Movie dubber known as voice of Woody Allen dies
Oreste Lionello, an entertainer and film dubber who was Italy's "voice" of Woody Allen, Jerry Lewis and other comic stars, died in a Rome hospital today.

Lionello, 81, was a star in Italy's important entertainment industry of movie dubbing.

Relatively few Italian cinemas show films in the original language, so moviegoers often only know the voices of Hollywood stars through dubbers like Lionello.

Italian actor and director Pier Francesco Pingitore, who did cabaret acts with Lionello, said the dubber died Thursday morning after a long illness. No details were released about the illness.

Besides Allen and Lewis, other actors who were dubbed by Lionello included Peter Sellers, Marty Feldman and Charlie Chaplin in "The Great Dictator."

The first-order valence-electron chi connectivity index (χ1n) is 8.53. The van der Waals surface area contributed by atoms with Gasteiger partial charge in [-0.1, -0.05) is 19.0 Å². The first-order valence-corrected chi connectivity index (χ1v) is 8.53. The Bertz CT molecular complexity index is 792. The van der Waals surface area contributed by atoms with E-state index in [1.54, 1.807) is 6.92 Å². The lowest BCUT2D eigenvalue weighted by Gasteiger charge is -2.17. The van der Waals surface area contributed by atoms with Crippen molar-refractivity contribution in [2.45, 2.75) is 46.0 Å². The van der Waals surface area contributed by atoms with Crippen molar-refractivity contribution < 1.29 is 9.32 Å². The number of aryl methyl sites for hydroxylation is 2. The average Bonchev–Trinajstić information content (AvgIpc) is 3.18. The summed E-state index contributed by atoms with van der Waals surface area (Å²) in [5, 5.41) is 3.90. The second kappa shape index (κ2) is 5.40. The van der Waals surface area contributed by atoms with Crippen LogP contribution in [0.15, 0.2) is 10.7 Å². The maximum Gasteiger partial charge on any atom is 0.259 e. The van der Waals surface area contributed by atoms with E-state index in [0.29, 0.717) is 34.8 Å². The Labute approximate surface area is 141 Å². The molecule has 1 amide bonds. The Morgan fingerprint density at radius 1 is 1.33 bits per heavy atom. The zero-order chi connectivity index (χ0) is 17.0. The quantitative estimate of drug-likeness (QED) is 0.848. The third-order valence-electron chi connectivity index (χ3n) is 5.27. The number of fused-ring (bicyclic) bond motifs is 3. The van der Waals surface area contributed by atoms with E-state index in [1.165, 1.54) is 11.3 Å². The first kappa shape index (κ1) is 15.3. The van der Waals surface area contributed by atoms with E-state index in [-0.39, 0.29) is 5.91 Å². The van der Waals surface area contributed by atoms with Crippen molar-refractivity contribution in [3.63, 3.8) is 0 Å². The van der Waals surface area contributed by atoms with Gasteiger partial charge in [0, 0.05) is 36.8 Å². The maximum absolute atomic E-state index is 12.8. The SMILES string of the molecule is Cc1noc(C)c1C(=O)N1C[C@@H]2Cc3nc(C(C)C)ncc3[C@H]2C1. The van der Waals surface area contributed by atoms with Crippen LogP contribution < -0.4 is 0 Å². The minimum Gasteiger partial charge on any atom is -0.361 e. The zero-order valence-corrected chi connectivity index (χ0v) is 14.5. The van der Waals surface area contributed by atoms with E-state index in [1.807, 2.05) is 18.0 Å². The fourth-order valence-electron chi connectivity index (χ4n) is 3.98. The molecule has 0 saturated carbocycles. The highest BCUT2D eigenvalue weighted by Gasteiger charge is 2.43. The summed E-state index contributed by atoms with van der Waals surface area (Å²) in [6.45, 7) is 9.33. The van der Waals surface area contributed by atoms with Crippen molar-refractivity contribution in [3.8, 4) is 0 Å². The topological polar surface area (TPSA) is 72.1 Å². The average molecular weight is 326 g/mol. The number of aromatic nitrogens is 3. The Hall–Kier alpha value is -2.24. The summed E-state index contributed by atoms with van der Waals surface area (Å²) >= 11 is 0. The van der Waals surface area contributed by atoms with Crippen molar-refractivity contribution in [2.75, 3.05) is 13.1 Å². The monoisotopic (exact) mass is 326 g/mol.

Lionello on occasion answered his phone by saying, "I am the voice of Woody Allen." For those who had seen Allen's films only in Italian, hearing the real voice of Woody Allen could be jarring. Lionello's dubbing captured all of the neuroses and sarcastic tones in Allen's speech.

Early in his career in entertainment, Lionello worked in theater as a comic actor and in cabaret, where he was noted for his imitations of veteran Italian politician Giulio Andreotti. Lionello also worked successfully as an entertainer on Italian TV in the 1970s and 1980s.

But it was in dubbing that he earned his greatest fame.

While in other European countries, subtitled versions of foreign films in original language are usually available, most of the hundreds of movies imported into Italy each year are dubbed.

Some distributors hold that dubbing prevails because many people will not go to subtitled films.

The city of Rome planned to hold a wake for Lionello in City Hall, starting tonight, with a funeral in the Basilica of Santa Maria d'Ara Coeli next to city hall on Saturday.